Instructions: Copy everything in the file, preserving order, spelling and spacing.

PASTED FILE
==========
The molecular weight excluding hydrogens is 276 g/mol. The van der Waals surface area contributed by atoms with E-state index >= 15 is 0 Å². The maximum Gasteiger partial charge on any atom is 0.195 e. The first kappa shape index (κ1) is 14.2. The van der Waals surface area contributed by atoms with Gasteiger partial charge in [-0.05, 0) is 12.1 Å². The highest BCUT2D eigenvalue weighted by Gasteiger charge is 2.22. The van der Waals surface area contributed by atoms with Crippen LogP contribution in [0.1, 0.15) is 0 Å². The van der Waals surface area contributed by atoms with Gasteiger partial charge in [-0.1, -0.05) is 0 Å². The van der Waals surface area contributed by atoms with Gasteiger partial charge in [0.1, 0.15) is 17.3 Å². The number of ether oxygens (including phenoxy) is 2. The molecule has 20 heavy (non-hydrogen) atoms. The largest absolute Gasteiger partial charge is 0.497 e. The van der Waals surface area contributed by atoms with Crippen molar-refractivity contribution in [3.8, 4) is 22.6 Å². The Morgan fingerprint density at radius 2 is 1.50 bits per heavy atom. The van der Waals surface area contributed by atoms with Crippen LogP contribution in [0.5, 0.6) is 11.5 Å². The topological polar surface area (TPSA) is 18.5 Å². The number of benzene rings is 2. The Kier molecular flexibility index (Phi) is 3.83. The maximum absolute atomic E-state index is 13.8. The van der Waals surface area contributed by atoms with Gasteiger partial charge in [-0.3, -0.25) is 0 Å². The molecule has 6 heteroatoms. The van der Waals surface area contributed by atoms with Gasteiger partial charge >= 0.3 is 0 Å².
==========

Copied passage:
The molecular weight excluding hydrogens is 276 g/mol. The van der Waals surface area contributed by atoms with E-state index >= 15 is 0 Å². The maximum Gasteiger partial charge on any atom is 0.195 e. The first kappa shape index (κ1) is 14.2. The van der Waals surface area contributed by atoms with Gasteiger partial charge in [-0.05, 0) is 12.1 Å². The highest BCUT2D eigenvalue weighted by Gasteiger charge is 2.22. The van der Waals surface area contributed by atoms with Crippen LogP contribution in [0.1, 0.15) is 0 Å². The van der Waals surface area contributed by atoms with Gasteiger partial charge in [-0.1, -0.05) is 0 Å². The van der Waals surface area contributed by atoms with Gasteiger partial charge in [0.1, 0.15) is 17.3 Å². The number of ether oxygens (including phenoxy) is 2. The molecule has 20 heavy (non-hydrogen) atoms. The largest absolute Gasteiger partial charge is 0.497 e. The van der Waals surface area contributed by atoms with Crippen molar-refractivity contribution in [3.8, 4) is 22.6 Å². The Morgan fingerprint density at radius 2 is 1.50 bits per heavy atom. The van der Waals surface area contributed by atoms with Crippen LogP contribution in [0.5, 0.6) is 11.5 Å². The topological polar surface area (TPSA) is 18.5 Å². The number of benzene rings is 2. The Kier molecular flexibility index (Phi) is 3.83. The maximum absolute atomic E-state index is 13.8. The van der Waals surface area contributed by atoms with Gasteiger partial charge in [-0.3, -0.25) is 0 Å². The molecule has 6 heteroatoms. The van der Waals surface area contributed by atoms with Gasteiger partial charge >= 0.3 is 0 Å².